Christopher Lucero | We Need Empathy and Compassion

Letters to the Editor
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Continuing a theme that imagines life through the lens of videogame design, there are current topical conditions to illustrate further how a hypothetical game can model our predicament.

In early June, I created a hypothetical video game that could cause a great bit of suffering for minority players whose “noob” status caused the game to be ruined for them. Hypothetically, the experience of any minority within a game dominated by “them,” whomever the iconic “them” might be, is almost surely going to be a struggle.

This hypothetical game was meant to explain the sad and obviously dissatisfied psychic state that we witness among vocal Republicans via the opinions printed here in the funny pages of The Signal.

Ultimately, the appeal was for free speech, and protecting the right for this minority to continue their struggle, and to express their gripes, no matter how futile or vile their expressions might become. It also recognized the individual responsibility for happiness, and how “we cannot angrily shout, rant, or pout our way to happy.”

There is an unfortunate situation we need to deal with, however.

There are responsibilities that come with authority that require that we normalize efforts to achieve “justice for all,” including minorities like those downtrodden Republicans in California. True leadership will actively recognize this and act to address it.

Recognizing their plight requires empathy, and amending the conditions to achieve greater satisfaction for them means attempting to honestly “walk a mile in their shoes.” It is our responsibility as citizens, and we all share it in a tribal alliance that goes beyond politics or cultural values, by virtue of our Californian and American citizenship.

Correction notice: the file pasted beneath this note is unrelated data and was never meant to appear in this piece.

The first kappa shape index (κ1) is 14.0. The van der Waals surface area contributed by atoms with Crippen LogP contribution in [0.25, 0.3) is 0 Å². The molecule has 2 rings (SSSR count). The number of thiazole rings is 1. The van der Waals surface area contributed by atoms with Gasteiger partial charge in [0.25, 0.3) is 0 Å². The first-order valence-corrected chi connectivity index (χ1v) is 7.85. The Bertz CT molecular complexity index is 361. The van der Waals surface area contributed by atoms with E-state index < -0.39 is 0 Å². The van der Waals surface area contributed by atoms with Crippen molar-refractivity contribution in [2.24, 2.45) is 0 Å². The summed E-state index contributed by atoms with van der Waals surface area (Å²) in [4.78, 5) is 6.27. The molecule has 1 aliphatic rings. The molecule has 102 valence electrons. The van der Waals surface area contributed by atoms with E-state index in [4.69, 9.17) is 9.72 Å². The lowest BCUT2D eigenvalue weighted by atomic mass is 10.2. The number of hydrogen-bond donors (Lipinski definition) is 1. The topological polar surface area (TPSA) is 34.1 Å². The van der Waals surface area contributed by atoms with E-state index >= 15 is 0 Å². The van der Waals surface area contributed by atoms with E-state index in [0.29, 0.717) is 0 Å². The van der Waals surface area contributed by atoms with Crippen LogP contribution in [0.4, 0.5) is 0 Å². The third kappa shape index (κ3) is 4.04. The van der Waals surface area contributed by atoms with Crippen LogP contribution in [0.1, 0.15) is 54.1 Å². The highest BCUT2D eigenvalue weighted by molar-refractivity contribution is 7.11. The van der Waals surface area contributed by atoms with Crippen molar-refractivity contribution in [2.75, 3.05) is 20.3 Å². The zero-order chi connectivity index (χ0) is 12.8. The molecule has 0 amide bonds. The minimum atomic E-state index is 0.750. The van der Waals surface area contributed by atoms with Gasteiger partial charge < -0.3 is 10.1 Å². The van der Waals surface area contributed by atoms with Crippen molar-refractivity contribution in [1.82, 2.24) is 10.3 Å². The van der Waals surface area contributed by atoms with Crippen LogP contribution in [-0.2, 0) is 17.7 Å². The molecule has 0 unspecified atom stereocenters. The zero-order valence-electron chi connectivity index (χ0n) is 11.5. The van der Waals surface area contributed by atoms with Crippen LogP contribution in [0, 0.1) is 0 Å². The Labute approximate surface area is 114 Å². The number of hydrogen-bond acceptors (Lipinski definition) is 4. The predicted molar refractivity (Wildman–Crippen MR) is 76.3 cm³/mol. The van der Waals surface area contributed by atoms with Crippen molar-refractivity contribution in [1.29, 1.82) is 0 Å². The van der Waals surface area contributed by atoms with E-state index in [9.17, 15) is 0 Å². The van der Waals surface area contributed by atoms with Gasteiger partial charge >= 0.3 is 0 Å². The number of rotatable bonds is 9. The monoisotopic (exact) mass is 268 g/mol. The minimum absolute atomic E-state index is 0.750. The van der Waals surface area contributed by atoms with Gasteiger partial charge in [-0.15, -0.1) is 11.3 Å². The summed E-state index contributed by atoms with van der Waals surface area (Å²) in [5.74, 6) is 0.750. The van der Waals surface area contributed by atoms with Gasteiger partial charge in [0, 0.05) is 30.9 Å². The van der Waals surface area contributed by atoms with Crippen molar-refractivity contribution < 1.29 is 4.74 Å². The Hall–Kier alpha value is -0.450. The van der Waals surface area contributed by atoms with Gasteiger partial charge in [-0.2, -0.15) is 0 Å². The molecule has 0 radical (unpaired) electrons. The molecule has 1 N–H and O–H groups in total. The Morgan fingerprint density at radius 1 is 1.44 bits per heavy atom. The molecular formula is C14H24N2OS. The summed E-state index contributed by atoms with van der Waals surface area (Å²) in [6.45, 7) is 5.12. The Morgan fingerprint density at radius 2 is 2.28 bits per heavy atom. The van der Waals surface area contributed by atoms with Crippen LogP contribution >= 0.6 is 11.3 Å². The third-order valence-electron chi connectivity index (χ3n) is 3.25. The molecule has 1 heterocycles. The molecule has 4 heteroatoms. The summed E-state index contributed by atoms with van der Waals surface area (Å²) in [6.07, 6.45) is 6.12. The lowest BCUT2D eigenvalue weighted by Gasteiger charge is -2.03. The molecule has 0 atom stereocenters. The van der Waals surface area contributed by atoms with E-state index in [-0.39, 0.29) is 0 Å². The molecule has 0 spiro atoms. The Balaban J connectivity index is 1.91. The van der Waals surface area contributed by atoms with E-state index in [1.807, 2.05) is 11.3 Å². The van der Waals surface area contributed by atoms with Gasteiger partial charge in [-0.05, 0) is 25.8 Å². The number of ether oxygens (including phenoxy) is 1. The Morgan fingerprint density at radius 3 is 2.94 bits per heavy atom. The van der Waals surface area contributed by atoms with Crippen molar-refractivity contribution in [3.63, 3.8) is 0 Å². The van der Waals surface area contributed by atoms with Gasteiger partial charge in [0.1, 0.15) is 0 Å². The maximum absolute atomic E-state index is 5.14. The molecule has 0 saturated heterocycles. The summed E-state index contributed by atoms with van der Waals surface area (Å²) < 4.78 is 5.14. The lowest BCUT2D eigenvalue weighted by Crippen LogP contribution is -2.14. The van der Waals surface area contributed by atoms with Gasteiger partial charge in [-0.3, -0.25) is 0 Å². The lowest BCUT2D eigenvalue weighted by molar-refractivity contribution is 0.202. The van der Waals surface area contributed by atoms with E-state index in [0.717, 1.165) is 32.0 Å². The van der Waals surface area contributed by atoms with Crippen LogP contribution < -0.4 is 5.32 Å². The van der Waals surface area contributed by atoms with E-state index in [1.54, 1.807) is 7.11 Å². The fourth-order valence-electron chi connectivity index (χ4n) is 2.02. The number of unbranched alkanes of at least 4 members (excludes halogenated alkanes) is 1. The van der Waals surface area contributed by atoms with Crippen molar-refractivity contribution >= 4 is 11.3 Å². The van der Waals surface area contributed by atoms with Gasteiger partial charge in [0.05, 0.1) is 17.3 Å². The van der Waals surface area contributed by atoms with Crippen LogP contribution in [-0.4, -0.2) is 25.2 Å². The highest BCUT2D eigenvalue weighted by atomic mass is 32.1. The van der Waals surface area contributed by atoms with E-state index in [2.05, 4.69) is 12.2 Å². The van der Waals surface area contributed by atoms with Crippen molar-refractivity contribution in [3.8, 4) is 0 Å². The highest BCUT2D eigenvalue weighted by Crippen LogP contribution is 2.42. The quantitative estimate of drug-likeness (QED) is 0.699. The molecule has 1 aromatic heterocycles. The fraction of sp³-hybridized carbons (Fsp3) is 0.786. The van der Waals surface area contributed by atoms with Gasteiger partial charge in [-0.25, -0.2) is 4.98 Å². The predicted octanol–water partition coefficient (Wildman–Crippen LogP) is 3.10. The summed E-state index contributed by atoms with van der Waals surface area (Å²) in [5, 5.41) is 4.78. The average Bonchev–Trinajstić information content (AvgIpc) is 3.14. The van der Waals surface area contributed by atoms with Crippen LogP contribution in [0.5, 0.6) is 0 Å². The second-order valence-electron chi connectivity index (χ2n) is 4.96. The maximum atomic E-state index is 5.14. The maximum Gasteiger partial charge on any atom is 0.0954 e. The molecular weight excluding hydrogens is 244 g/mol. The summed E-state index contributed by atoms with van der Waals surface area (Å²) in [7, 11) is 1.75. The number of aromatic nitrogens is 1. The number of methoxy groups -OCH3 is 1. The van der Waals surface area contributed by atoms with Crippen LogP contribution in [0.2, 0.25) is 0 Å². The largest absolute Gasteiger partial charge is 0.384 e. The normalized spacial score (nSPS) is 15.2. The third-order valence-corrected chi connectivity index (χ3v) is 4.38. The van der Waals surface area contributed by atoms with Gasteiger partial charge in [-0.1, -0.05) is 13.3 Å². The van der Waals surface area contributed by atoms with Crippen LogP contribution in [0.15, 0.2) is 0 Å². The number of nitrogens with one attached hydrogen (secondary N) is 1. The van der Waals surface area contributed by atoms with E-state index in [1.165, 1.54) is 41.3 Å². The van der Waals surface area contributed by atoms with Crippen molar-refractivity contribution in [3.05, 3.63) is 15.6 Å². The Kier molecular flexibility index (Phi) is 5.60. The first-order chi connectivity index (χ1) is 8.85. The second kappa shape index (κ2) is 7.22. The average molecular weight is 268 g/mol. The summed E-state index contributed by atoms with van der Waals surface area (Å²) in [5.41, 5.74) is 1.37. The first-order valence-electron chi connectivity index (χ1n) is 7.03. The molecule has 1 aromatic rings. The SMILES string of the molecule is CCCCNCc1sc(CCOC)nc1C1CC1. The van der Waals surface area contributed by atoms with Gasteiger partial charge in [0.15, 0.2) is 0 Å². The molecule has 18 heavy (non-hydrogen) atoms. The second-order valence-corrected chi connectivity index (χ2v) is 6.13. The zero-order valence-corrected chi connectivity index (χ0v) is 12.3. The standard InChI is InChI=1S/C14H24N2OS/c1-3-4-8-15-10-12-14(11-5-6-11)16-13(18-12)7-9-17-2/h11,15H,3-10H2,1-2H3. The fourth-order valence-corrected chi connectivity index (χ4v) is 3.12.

It is certain that Californian Republicans have valid, legitimate and useful principles and methods that would be incrementally beneficial in improving the State of the State. To best utilize our free speech rights, we are obliged to listen to our fellow citizens, attempt to compassionately amend their gripes, hearing and empathizing with the principles and methods they advocate. To wit: being a responsible citizen requires a willingness to “adopt the alternative view” (remember that?) from the norm and consider the potential for useful benefit.

It can become difficult to hear Republicans’ message because the shouting or vile or angry speech is alienating. Likewise, if authority is gained by said Republicans and the action witnessed is either vindication or status quo inaction, it is hard to lend credence to their previous activism. “Thoughts and prayers” do not solve problems. Nonetheless, being a responsible citizen requires the patience of a loving parent listening to a hurt and angry child, if that is the role that causes the message to get through. Even with Donald Trump, separating the message from the messenger is important, such as his withdrawal from Iraq and Afghanistan. Unlike Nixon, Trump has advanced on that campaign promise, though it is still not a done deal.

All these conditions should resonate with our fellow citizens who live with a minority status as Republicans here in California.

To succeed, we should empathize with, be compassionate for, commit to — really — listen to and lend credence to their plight, “in order to form a more perfect union.”

Similarly, we should lend the same empathy, and compassion, and committed listening to all our fellow Americans, our fellow citizens whose lives are distinctly different from ours, whose experience and whose cultural values and whose solutions to the problem of living socially are different from ours. Those whose skin color or cultural origin or country of origin is different from ours. Those whose experience of law and law enforcement is different from ours. Those whose living experience is perhaps entirely unknowable to us.

Without empathy and compassion, without loving patience, we will never successfully walk that mile.

Christopher Lucero
Saugus

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